ANNAPOLIS – Like most states, Maryland has a state flower, the black-eyed susan, and a state tree, the white oak – so, some Takoma Park students said, why not something in between?
The Maryland General Assembly will consider a bill introduced Thursday by Sen. Ida G. Ruben, D-Montgomery, to name the pinxterbloom azalea as the state shrub.
The idea for the bill came in fall when Cindy Allen, parent of a fourth- grader at Piney Branch Elementary School in Takoma Park, thought it would be good idea if students could introduce a bill and follow its progress as part of their social studies classes.
“I would hope it would give them a sense that they can make a change,” she said.
Fliers were sent to students’ families asking for their ideas, and Allen and Dorothy Sturek, a fourth-grade teacher, pored over the suggestions. They included a state snack, the boardwalk fry; a state mammal, the racehorse; and a state amusement, the carousel, Allen said.
They had their doubts about the boardwalk fry for nutritional reasons, and the racehorse for moral reasons, so they decided on the pinxterbloom azalea, with its pink and white flowers, for its “local interest.”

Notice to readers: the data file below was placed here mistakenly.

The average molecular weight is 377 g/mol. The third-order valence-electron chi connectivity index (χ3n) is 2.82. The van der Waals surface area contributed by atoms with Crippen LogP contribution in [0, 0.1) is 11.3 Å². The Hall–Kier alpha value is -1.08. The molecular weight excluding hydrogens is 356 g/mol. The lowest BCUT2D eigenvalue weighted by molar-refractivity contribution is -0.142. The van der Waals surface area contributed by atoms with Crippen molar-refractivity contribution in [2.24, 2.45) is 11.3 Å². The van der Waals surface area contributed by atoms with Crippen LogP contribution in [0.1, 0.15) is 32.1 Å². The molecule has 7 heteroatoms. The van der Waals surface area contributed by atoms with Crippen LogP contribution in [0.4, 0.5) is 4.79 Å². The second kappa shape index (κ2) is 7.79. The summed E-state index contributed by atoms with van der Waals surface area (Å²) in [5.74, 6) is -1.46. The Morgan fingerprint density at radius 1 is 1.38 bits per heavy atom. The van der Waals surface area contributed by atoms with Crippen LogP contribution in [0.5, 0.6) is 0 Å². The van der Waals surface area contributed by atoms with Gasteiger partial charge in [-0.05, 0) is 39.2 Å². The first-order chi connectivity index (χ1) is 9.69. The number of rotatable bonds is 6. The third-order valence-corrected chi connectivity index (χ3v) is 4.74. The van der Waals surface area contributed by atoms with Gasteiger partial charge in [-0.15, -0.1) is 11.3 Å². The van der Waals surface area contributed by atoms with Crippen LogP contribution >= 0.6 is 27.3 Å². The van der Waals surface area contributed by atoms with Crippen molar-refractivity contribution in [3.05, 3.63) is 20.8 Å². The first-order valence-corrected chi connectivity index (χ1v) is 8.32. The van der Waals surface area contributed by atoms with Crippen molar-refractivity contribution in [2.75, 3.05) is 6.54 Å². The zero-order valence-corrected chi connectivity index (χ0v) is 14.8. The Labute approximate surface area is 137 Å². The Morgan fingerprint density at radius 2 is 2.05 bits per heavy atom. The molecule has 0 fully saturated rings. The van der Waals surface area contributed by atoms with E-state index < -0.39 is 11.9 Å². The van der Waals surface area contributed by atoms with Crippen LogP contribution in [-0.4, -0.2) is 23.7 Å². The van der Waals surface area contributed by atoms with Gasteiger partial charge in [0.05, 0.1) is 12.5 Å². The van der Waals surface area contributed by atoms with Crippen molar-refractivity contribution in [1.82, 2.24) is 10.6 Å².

It is a “natural living organism in our state that occurs throughout the state. . . it’s common and vibrant all over the state,” Allen said.
In fact, she said, “Takoma Park is called the `Azalea City.'”
Hannah Wolfman-Arent, a 9-year-old member of the Student Government Association, also thinks the azalea a good choice because “it keeps growing all its life and we keep learning all of our life and it sort of connects to us in a way.”
The original idea for the azalea belongs to Ann Lafferty, a former Maryland Senate aide and the mother of 9-year-old Mike.
“It’s exciting,” Mike said. “Other people . . . may change Maryland, but I don’t know them personally. But I know [this] person changing Maryland.”
A state shrub is not the only unusual symbol suggested to the General Assembly by elementary students this session.
Fifth-grade Allegany county students initiated a bill to make the calico cat Maryland’s state cat. That bill was heard Thursday, the same day the shrub bill was introduced.
Ruben said she agreed to sponsor the azalea measure primarily to get the children involved in the political process.
“Every once in a while we have to open our doors to the children,” she said.
“I’m just hopeful that they do well and stand up for their reasons for wanting the bill.”
Sturek said she hopes this activity has a long-term impact on the children.
“If we spark a little interest in the Legislature and politics, maybe we’ll get some honest politicians . . . they’ll be exposed to the fact that laws just don’t happen, people make them happen.”